Boston Daily Globe, November 2, 1917

Boston Daily Globe

November 02, 1917

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Issue date: Friday, November 2, 1917

Pages available: 34

Previous edition: Thursday, November 1, 1917

Next edition: Saturday, November 3, 1917 - Used by the World's Finest Libraries and Institutions
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Publication name: Boston Daily Globe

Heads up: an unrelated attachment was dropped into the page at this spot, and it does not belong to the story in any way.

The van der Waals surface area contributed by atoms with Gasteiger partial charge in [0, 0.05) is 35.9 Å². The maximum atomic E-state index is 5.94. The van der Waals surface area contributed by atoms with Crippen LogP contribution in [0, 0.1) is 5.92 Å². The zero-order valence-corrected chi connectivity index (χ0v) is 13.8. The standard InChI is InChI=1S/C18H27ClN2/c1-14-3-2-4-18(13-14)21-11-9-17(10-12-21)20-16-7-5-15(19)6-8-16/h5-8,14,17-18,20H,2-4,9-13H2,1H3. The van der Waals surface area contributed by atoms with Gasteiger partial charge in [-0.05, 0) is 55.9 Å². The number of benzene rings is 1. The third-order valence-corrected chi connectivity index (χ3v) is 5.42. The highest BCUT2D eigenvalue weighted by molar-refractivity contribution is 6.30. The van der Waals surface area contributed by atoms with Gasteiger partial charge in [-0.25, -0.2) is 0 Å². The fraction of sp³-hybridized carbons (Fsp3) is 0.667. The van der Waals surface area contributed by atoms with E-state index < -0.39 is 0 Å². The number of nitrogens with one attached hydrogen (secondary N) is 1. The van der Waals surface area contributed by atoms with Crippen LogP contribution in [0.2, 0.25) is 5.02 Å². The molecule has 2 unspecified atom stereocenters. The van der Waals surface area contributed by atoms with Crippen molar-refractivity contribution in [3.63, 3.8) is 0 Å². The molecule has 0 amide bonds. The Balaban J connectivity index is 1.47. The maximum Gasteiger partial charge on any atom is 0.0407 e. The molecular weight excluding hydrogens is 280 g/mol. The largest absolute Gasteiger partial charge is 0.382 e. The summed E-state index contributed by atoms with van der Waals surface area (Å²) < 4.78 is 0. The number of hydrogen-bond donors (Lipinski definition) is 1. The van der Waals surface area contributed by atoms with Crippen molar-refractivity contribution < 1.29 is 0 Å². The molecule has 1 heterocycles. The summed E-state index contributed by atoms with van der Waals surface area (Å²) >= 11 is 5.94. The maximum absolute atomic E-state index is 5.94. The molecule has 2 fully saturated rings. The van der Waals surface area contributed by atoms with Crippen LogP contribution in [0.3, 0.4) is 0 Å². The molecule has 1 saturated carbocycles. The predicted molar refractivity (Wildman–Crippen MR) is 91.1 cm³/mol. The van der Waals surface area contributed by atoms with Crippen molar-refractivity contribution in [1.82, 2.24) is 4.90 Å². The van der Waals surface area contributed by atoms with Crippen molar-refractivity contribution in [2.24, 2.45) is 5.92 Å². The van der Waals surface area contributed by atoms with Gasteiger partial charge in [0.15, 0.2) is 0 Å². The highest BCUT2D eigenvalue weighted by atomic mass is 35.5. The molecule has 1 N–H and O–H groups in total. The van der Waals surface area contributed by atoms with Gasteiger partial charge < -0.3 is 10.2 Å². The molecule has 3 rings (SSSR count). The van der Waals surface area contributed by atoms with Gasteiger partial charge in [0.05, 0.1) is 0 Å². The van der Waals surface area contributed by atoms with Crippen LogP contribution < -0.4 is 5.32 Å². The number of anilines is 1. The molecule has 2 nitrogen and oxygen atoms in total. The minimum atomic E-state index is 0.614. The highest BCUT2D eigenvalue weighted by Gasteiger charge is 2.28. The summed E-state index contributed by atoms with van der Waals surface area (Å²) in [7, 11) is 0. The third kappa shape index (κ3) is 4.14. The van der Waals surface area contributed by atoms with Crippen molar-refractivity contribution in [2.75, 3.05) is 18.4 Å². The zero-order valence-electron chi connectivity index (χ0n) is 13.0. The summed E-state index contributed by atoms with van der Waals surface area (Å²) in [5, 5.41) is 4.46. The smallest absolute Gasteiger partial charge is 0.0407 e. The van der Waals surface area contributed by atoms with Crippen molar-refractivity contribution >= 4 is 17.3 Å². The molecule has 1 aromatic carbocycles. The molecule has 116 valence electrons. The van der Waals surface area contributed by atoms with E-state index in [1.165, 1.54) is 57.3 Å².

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Boston Daily Globe (Newspaper) - November 2, 1917, Boston, Massachusetts Sunday Globe advts — order them today. Remember, the Globe offers the best want and classified medium in New England. Order the Sunday Globe in advance from your newsdealer. Cire boston I ai to VOL XCXI-NO. 125_ OFFICERS' QUARTERS AT AYER RAZED BY FUMES Leaders of Batteries C and D, 303d Artillery, Lose Their Outfits Cause of Fire Uncertain; Not Due to Oil Stoves -Lieut Wyman Rescues Regimental Roll BOSTON, FRIDAY MORNING, NOVEMBER 2,. 1917—EIGHTEEN PAGES COPYRIGHT, 1917, BY THE GLORE NEWSPAPER CO PRICE TWO CENTS WINCHESTER RANKER TAKES HIS OWN LIFE Eben Caldwell Found Dead in Boston Hotel Shot Himself Through Mouth—Ear Affliction Depressed Him Eben Caldwell, 56, of 14 Mt Pleasant et, Winchester, cashier and treasurer of the Winchester Savings Bank, committed suicide yesterday afternoon by shooting himself through the mouth with a .38 automatic pistol, found in his hand, in a room at Young’s Hotel. Mental depression because of increasing deafness is considered to have caused the man’s act. Medical Examiner McGrath is in possession of papers which appear to support this theory. * The body was identified by his son Kenneth, a cadet at the Harvard Naval Reserve School. It is said that Caldwell's accounts at the bank were audited a few weegs ago and found to be in satisfactory condition. Mr Caldwell left his Winchester home as usual about 7:45 yesterday morning, went to the bank, where he attended to his duties, and later went to the Winchester Trust Company, where he secured the necessary cash with which his own teller was to do business today. Then he came to Boston and apparently went direct to Young’s Hotel, where, about 10:30, he registered as “T. L. Norton of New York.” About 7 o’clock last night when Mary Dever, a maid, went to the room, believing It to be unoccupied, the door was unlocked, and lying upon the bed, fully dressed, was the body of Caldwell, Mr Caldwell was born In Liverpool and went to Winchester about 25 Continued on the Second Page. Real Estate for sale, to let or wantedf Advertise in the Globe. Order your advts for Saturday, Sunday and Monday today. Special Dispatch to the Globe CAMP DEVENS, AYER, Nov 1-For the second time in two weeks this camp was visited by a threatening fire tonight, which completely destroyed the ofiicers’ Quarters of Batteries C and D of the 303d Heavy Field Artillery. The blaze was discovered at 8:10 and within two minutes 7000 men were marching under command of their officers to the scene, where they were held awaiting orders. The fire was practically extingusbed by the men of Batteries A and E of the 303d, who manned lines of hose and kept the flames trom spreading to adjoining buildings until the arrival of the camp fire department. The building was about 150 feet long by 25 feet wide, one story In hight, of wooden construction, covered with tarred paper, and made ready tuel for the flames. Exclusive cf the value of the building, the loss on contents owned by the officers will reach between $5000 and $0000. The building had accommodations for 25 officers, and every occupant lost some ct his outfit, while in a majority of cases the young officers saved only what they wore. The fire also consumed polo paraphernalia for a game to be played Saturday and, as a result, there will be no polo game. In the room occupied by Lieut Horace Wyman of Battery A were the rolls of the regiment, and had they been lost the men would not have received, any pay for another month. Lieut I Wyman, on hearing the barracks were afire, rushed to the scene and, at much personal risk, leaped through the window of his room into the smoke-filled building and recovered the rolls. He was warmly cheered. The cause of the fire has not been determined, but It has been made fairly clear that, while oil stoves are still being used for heating, they were not the cause cf the blaze. Gen Hodges has already appointed a board of Inquiry. It Is believed the fire started in the room occupied by Lieut Alfred N, Phillips Jr of Stamford, Conn. It was discovered by a citizen cook, Albert Carabat of 91 Cottage st, Boston, who gave the alarm. Immediately Col A. S. Conklin, commanding the regiment, set In action the telephone system that has been perfected since the Base Hospital fire. Fortunately, there was no wind blowing. Among the occupants of the building were Maj Cecil Stewart, Capt Richard C, "Ware, Lieuta Austin T. Foster, H. Stanford McLeod, Casimlr DeRhan. Henry C. Robbins, George E. Sinkinson, Ward E. Duffy, Frederick W. Smith, M. C. Iverson, T. D. Nesblt, Ernest W. Hlnchcliffe. Richard K. Hutchins and Ray T. Roberts. COFFEE “OLD AND MELLOW GOLDEN YELLOW** ALEXANDER H.BlLL Co. boston Bell-ans Absolutely Removes Indigestion. Druggists refund money if it' fails. 25c COMING TO BOSTON HOTEL HOLLIS 247 Tremont St. NEAK THE COMMON Rooms, $1.00 single; $1.50 and $3.00 doublet $*.50 with Private Bath _ Moderate Prleed    Restaurant EXCELLENT MI MIC    CABARET Cardinal Denies Stand on Antiaid Was Prompted To the Editor of the Globe: Dear Sir—Will you kindly allow me a little space in your paper, that I may definitely deny a vague rumor, again repeated in one of this evening’s papers, to the effect that my attitude with regard to the Antiaid amendment was-prompted by suggestions made to me from “high ecclesiastics” outside of this diocese? I want to state categorically that ray position is entirely my own, founded upon pure conviction, and no ecclesiastic, either high or low, has even in the remotest way intimated to me anything concerning the question of the sectarian amendment. Usually I pay no attention to this sort of idle gossip, but the malice of this veiled innuendo is too obvious, and I think it better not to let it pass. Very sincerely yours, W. Cardinal O’Connell. Boston, Nov I, 1917. CANNED GOODS TO DROPAT ONCE Hoover Predicts Eftect of License System NewYorkGity to Ssll Food; All Meat Packing Plants Under Control WASHINGTON, Nov I—An immediate drop in prices on canned vegetabiea was predicted by the Food Administration today as a result of putting into operation the license system for wholesale dealers. Many canned goods, it was said, were bought by dealers at low prices last Spring and can be sold at less than the present market prices. Dealers charging more than a reasonable profit are liable to forfeiture of their license to do business. Retailers will be controlled to nn extent also through the operation of the licensing system. Those charging more than the Food Administration considers just will find their supplies cut off by orders to wholesalers to cease furnishing them with goods. The Food Administration today warned dealers who have not applied for license blanks that they will be charged with violations of the Food law if they continue to sell goods. NEW YORK CITYT0 BUY AND SELL FOOD AND FUEL NEW YORK, Nov I—John Mitchell, State Food Commissioner, late today granted permission to New York city authorities to buy and sell food and fuel. The materials will be Immediately bought in trainload lofs and sold to retail dealers. The permission was granted in a resolution adopted by the commission in which it was stated the action was necessary because ‘‘the city of New York has certified to the existence of an actual and anticipated emergency on account of a deprivation of necessaries by reason of excessive changes and otherwise.” Tho city was granted the right “to exercise the power of purchasing food and fuel with municipal funds and on municipal credit and provide storage for and sell the same to the inhabitants in such manner and through such agencies as it may determine.” The resolution provided that the city make to the commission monthly, or oftener if required, reports covering its operations In both food and fuel “In such form as may be prescribed.” SSS RUSSIA WORN OUT, WAR UP TO ALLIES, SAYS KERENSKY Premier Declares Strain Too Much For Nation, Which Claims as Her Right That Entente Should Now Shoulder Burden—Asks Where British Fleet Is —Geddes Asserts Navy Considers Attempt Not Practicable ITALIANS BEATEN ON TAGLIAMENTO MOVE TO CHECK SHQRTSELLING German Interests Behind Price Slump, Belief Stock Exchange Members Must Supply Details of Deals NEW YORK, Nov I—Measures to prevent “vicious” short selling in the Stock Market, attributed in some quarters to German Interests, as part of an organized propaganda to create pessimism, were taken today by the board of governors of the Stock Exchange. The action comes as the culmination of a protracted decline in market quotations, recently of extreme violence, for which short selling, whether actually from German sources or from un- i scrupulous traders taking advantage of conditions, has beeen held, in a large measure, responsible. Must Explain Deals Today, with so-called bear drives of this nature in evidence, stocks tumbled 3 to IO points and at the close of the market the Board of Governors made an announcement. This was that a resolution had been GOVERNMENT IN CONTROL OF ALL PACKING PLANTS CHICAGO, Nov I—The biggest packing adopted requiring all members of the trust ever known—It includes every meat Exchange to supply at noon ev^ry day, packing plant in the country—can!? into for the Inspection of the committee of unopposed being today and by grace of the Government derated to the position of world’s greatest packer, Joseph P. Cotton, hitherto a plain New York lawyer. Packers who upon one occasion and another in years past have spent millions of dollars to prove that they were not in a trust admitted It with a smile today and pointed with pride to the fact that the Government, through Mr Cotton, is the controling factor in it. This was the day set by law for the licensing of packing plants and tor Mr Berlin Reports Part ol Array Cut Oif, 60,000 Captured Catena's Main Army By Large Allied Safe, loined Forces PREMIER KERENSKY OF RUSSIA. Continued on the Second Page. Globe’s Lead 262,758 LINES Sc ouring the ten months ending October 31, the-Gl be printed 1,124,351 lines of Automobile and Accessory advertising. This was 262,758 lines more than were printed in the second Boston paper. Remember, the Globe offers the best medium in New England for the sale of new or used automobiles. Used cars for sale? Motorcycles for sale? Accessories for sale? Advertise in the Globe. See that your Real Estate, Business Chances and Help Wanted advertisements appear in the Globe. SUNDAY’S GLOBE Order your advertisements for next Sunday’s Globe today. Make sure of your copy of the Sunday Globe by ordering the paper regularly from your newsdealer or newsboy. THE WEATHER Forecast for Boston and Vicinity: Fair Friday and Saturday; not much change in temperature; gentle westerly winds, becoming variable Saturday. business conduct, complete details regarding stocks borrowed and loaned, or borrowed for customers, including names. Stock borrowing being the basis of short selling, the committee will be thus enabled to determine whether future transactions on the short side are of legitimate character. The Board of Governors had no other official statement to make on the mat LONDON, Nov I — Heavy fighting on the east bank of the Tagliamento     - -■■■  .....-    ---------------------- River, from Dignano to the sea, a PETROGRAD, Nev l_Ru«ia entered the war early and '™»‘<20 ml'es brought ,    .    .    .    .    .    the Austro-German invaders to the .he i. now worn out by the .train, Premier today e()ge o( (hat |arge streilm th(J flrBt told the Associated Press.    natural defensive line on Gen Ca- He said that Russia claims as her right that the other jdorna’s retreat Allies now should shoulder the burden of the war.    Already    the    Italian    bridgehead po> Premier Kerensky declared that Russian public opinion sitlong on the eastern bank at Dife- wa. agitated by the que.tion: “Where i. the Briti.h fleet, nano Codroipo and U,, have 6    been broken in, according to Berlin’s now that the German fleet is out in the Baltic?’ report. The result of half a dozen coincident battles in the area south- AMERICAN LOSSES IN FRANCE SLIGHT First Battalions Leave Line for Other Troops More Suffer From “Trench Feet” Than From Wounds Sir Erie Geddes, First Lord of the Admiralty, announced west of Udine has been the cutting with the american army in in the House of Commons yesterday, in reply to criticism as off of a large portion of the od Italian, j £*£s^-The Nflrst1 battalions to the failure to attempt the Baltic, that extensive mine fields Army and the capture of 60,000 (leans in the trenches have been relieved ter than announcement of the new reg- ax>e planted there, and Naval opinion united in the view that. troops and hundreds of cannon at by others. Ill', finn. Kit. a    f    Ar    #hA    hnard    '    AMA    a    r    a    a    lr    a    an    ira    fir    a    f    I    arm    a    ti Qnmnnl    *    W ulations, but a spokesman tor the board intimated that the market had been depressed by “vicious selling, or selling from German interests.” He said that there was no Intention to place a ban upon legitimate short selling. but that the committee was invested with full authority to proceed against any member whose operations may be open to criticism, which might go as far as the publication of the names of offenders. the step was one that should not be taken. Washington Forecast for Southern New England and Eastern New York: Fair Friday and Saturday; little change In temperature. For Northern New England: Partly cloudy Friday, probably local snows; Saturday fair. Globe’s Forecast—Friday fair; Saturday fatr, with slowly rising temperature; light west to southwest winds. The Temperature Yesterday at Thompson's Spa—3 a rn, 40; 6 a in, 37; 9 a rn, 40; 12 rn, 47; 3 p rn, 49; 6 p rn. $7; 8 p rn, 46; 12 mid. 41. Average temperature yes terday, 51%; average one year ago, 53 28-24.    __ Temperatures at 8 Last Night San Francisco, 56; Bismarck, 44: St Louis, 36; Chicago, 34; Nantucket, 42: Portland. 40; Eastport, 38; New York, 44; Washington, 44. Precipitation In Boston, 24 hours, to lpm, none.    _ Germans Blamed for Slump The fall in stocks began about three months ago, but the severest breaks have occurred, it was noted in 'Wall Street, today, since the announcement of the Italian reverses a few days ago. These daily declines have finally carried stocks down in many instances to lowest levels in from five tj 20 years. It was pointed out In tome quarters that the New York Stock Exchange, now being the foremost securities market in the world, the depression of stocks would be an object which German purpose would naturally seek to accomplish. The spokesman for the governors of the Exchange indicate! that the Exchange “was wording in complete harmony with the Goverhment,” though in what way the authorities had ; taken the question up with the Ex- j change was not disclosed. Some observers have credited the decision of the Government to dispose of German-owned proi erty as one reason for the more recent breaks, but selling of this kind would not partake of bear operations, it was pointed out. DRAFT SUCKERS TO HE SENT INTO ARMY Immediate Service for Registration Dodgers ' ' ’ " '............... Rules for Second Ball Delayed by Indecision Over Exemptions NO STRIKE MOVE BY DRAFT BOARD Denies Asking List of Exempted Workmen Federal Conciliation Confers With Both Sides at Quincy one stroke, says the German account. No claim is made that the Germans have crossed the Tagliamento. Third Army Safe, Says Rome Rome, to the contrary, declares in hich is considered one of the critical periods, when the enemy by shelling the approaches to the positions may Inflict heavy damage, was accomplished successfully. Apparently the enemy, was not aware of what was going on. With the men back in billets, it is Special Dispatch <o the Globe WASHINGTON,    Nov    I—President,    „ , M    , , ,.    „ , ,    ..    In tonight’s Boston papers that Judge Wilson, today, amended the first draft _    ■    ..    .    .    Rnarfl    nf    nilttri0. Special Dispatch to the Globe TAUNTON, Nov I—A story appearing regulations, so as to insure the immediate call of all slackers who have been caught and made to register. Under the new clan, instead of the slacker’s card being forwarded to the Adjutant General of the State In which he registers, the card will be taken in custody by his local board and a half number assigned it, that will assure his Immediate call for examination. The regulations for the second draft have not yet been completed, being delayed because of indecision as to ’•eg-ulations to be made affecting shipbuilders and other Industrial laborers. Doran, of the Appeal Board of District 6, which Includes Quincy in its Jurisdiction, had asked officials of the Fore River plant to make up a list of the men of draft age, now out on strike and who were granted exemption on industrial grounds, was denied emphatically by Judge Doran, at a meeting of the board in Taunton tonight. Judge Doran said that neither he nor any member of the board or its agents has had any conversation with the Fore River officials on such a question; that no member of the board has made such a request to the Fore River officials as its latest official report that the 3d "ow *?r'n,*t*d to mention for the first .    .    ,    ,    -    ,    ,    time that the casualties were nealigtble, Army has been extricated in nearly ln fat,t more men arp sufferlnR wlth Its full strength by the heroic resist- I “trench feet” than with wounds. ance of the cavalry regiments of Genoa and Novara. The Italian main body has effected withdrawal on the Tagliamento, It Is declared. While the retreat of nearly 1,000,-000 troops has not been carried out without severe losses, the Army has received heavy reinforcements from From a military standpoint the experience gained by the Americans is considered of a very high value In the training of contingents which are yet to arrive on French soil. It was a tired, dirty, wet, mud-soaked body of men that returned to billets. The men had only two clear days while In the trenches. They were covered with mud from their hats to their shoes. Before anything else they required a bath, Aret the large reserves of Italy. Powei-    Baseline    *"•»    then with water. .I Today th* sun was shining brightly ful Allied forces from France ate a1- j and the returned    Bp,nt    most    £ ready in tile threatened area, it is re- I the time sunning themselves and their ported. The massing of a vast Al- belongings. Some of the fields in this lied army in the plains of Italy for a | brank«ts.%ari™ofeuffiform«'and'equips campaign that will go through the Winter is indicated by reports from various sources. Continued on the Sixth Page. Continued on the Second Page. Rapid Blows by the Germans The Germv* statement follows: | “The fact that the development of I our operations against Italy has been I so successful may be attributed to our Continued on the Sixth Page. TODAY’S GLOBE CONTENTS Page I. Premier Kerensky announces that TODAY’S GLOBE CONTENTS Page S. Suit of Mrs Marguerite Paul Carpen-.    .    { war ter in Suffolk County against her father- Ttussla is worn out h> th    ]der ; ln.iaw, asking $250,OOO for alleged aliena and expects the other Allies to snout ^ ^ affections of Maj Ralph G. Car- ",    artHIM* I    Loan    total    not -ss £“ettSr'—!«— ***** men claim; French meats reach Cadorna’e main army. Fire destroys quarters of officers of Batteries C and D, 303d Artillery, at Ayer.    ,    .. First American battalions In th# trenches relieved; casualties were negligible, more suffering from "trench feet" than from wounds. Stock Exchange directors take steps to prevent vicious short selling, attributed to German interests. New York city given permission to buy and sell food and fuel. Food Administration predicts immediate drop in price of canned vegetables. Slackers to be certified immediately for service in National Army. District 6 board denies mixing in Fore Ricer plant strike. Eben Caldwell, Winchester banker, commits suicide In Boston hotel. Page 2. Mansfield continues attack on McCall at rallies in Lynn and Salem. Lenox-st cai crashes into North Station car at Adams-sq station In Subway; passengers badly shaken up; traffic tied up. Ford Hall town meeting favors anti-aid, 106 to 29. Page 3. Time for filing reports on enemy property extended to Dec & TODAY’S GLOBE CONTENTS TODAY’S GLOBE CONTENTS Page T. Four hundred men from Boston’s own to march tomorrow to help War-Camp J president Community Fund. Italian official dispatches to Washington report the Italian Army is still practically Intact. Second Russian Liberty Loan 4,000,-000,000 rubles. Prepare to raise gigantic war fund of $26,000,000 for Y. M. C. A. war work. Norway sends note of protest to Ber Page A. John K. Tener invited to continue as of the National Baseball Page 4. Geraldine Farrar sings National anthem at Haverhill on lequest; resentment against Boston Symphony attitude Hn> warn,ng of the ..profound impression” Telephone employes in I ortbweet,    d    by    gilling    of Norwegian sailors, strike, crippling service in Washington and Oregon. Re%l estate men protest radical revision of Boston’s housing laws at conference called by Housing Department of Women’s Municipal Le., ne. Twenty-thousand-dollar blaze In Melrose Theatre Building. Page 5. Mayor Curley’s counsel agrees to produce His Honor at hearing this morning before Finance Commission, after threat of proceedings. British Marines visit recruiting station of their American brothers-in-servlce. Page 6. American Naval experts suspect a new German submarine policy In the attack on the transport Finland. Boston people pay new war taxes cheerfully. Page 7. Senators Kenyon and Kendrick pass through second air raid experience In London and are impressed by city’s j coolness; eight persons killed and 31 wounded. First night maneuvers staged by drafted men at Camp Devens. and saying Norwegian ships will continue to seek Entente's protection. Negro soldiers on trial for Houston mutiny and murder. Page 8. Rush day at the Postoffice before the new war rate Is in force. Rev Dr George Whitaker, prominent Methodist minister, dies in Somerville Members of University of Illinois faculty accused of disloyalty, Federal agent charges. Sir Erie Geddes, new head of British Admiralty, announces present British tonnage Is 30 percent above that of April and about half of the U-boats have been sunk. United States wants wider thorough- League. Maine Heavies game with Princeton in New York called off; interest shifts to Yale Bowl game with Newport Naval Reserves tomorrow. Page IO. New method of treating wounds, tested by Boston surgeons, may revolutionize war surgery. Htate asks change of venue in trial of Means, indicted for murder of Mrs Maude King. Coal for homes to be supplied ahead of everything else, latest Fuel Administration order. Page ll. Garland says Catholics opposed only Batehelder or Anderson antisectarian amendments; insists Curtis plan was declared satisfactory . TODAY'S GLOBE CONTENTS Pug** 15. Big destroyer plant at Squantum dcdi- j ca ted. Pave 18. State Gas and Electric Light Commis- I sior,, ejected from Everett City Hall by } Mayor Mullen, resumes hearing in Bos-j ton on Increased gas prices; Mayor says he will get other cities in line and unseat commission. Mary Hines, Back Bay cook, held up I and robbed of $50 and bankbooks re pre- ) seating $2385.49; police capture two, youths. Fruit exhibition surpasses previous Horticultural shows. HERTLING ACCEPTS REICHSTAG PIAN AMSTERDAM, Nov I—Count von1 Kerning, as Chancellor and Prussian j Premier, has accepted the following de-, _    ,    mands oI the Reichstag majority, ac- I Bill of Rights Committee gives seven cording to the Vossische Zeitung:    I reasons why    Antiaid    amendment should 1    First—That Prussian    electoral    reform Via adorned    I    bo carried out. ,    ,    _    „    Second—That political censonship and Larceny from German liners believed state of siege be abolished or mltt-to be in excess of $50,000.    \    gated. I Third—That the foreign policy he courage    ta.    |    ducte<j on the basts    of    the    German    re- "Our Duty to the Dead,” by Uncle ply to the Pope's peace note. Dudley. American artillerymen rapidly raaiter-fare to Fore River and proposes big, ing art of big gun firing at camp In bargain with Quincy. Four million dollar German cargo for America to come acrose from Rotterdam, Pave 0. Camp Devens football team preparing for the game with the Navy Yard tomorrow. France. Henry C. Erick, steel magnate, to give Salem splendid memorial to Joseph Hodges Choate, famous Jurist. Pave IS. Financial and commercial news. Faire 14. Household Department. INJURED BOSTON AVIATOR REACHES ATLANTIC PORT an ATLANTIC PORT, Nov 1-An American aviator who has served in the British Royal Flying Corps, J. W. Van Alstyne of Boston, returned here today on a British ship, after having spent ll months In a British hospital recovering from wounds received during an encounter with a Germen flying squadron. Van Alstyne said he was going to California to recuperate. The United States Bureau of Markets recommend the plentiful un of fruit and vegetables pro duced nearby The excellent quality and abundant variety of this week’s offering make the carrying out of such a suggestion a pleasure Potatoes, Me. Green Mountain. .. .peck 50o, bu. $1,90 Sweet Potatoes, So lb., 6 for 25o Spinach, per peck.......20c Cabbage, per lb.........    So Cauliflower. .30o, 35c and 40o Lettuce, head............10c Celery, Boston Market, per bunch ...............20c Native white, per bunch 15c Mushrooms, per lb 76o Grapes—7 varieties. Pears Apples—In great variety. Persimmons (Fla.) doz...soc Porto moo Grapefruit lie, i for 25c 10o, 3 for 26o Winter Onion* ti*'11 Fenner* Green Hiring Been* Yellow Turnip* Hoi bonne Tomato** I'm rn I, I Of* Ca nub* Melon* Money Wow .Melon* domain* Turban iou* Hubbard Kg* Hunt Cucumber* Bad lab** Cranbrrrtee Cobb, Bates & Yerxa Co. 59 Nit in mer St.. • MMI I FMMMtt Mott Mg, 17 and He Caaaeway St., SH Friend St. la Malden ;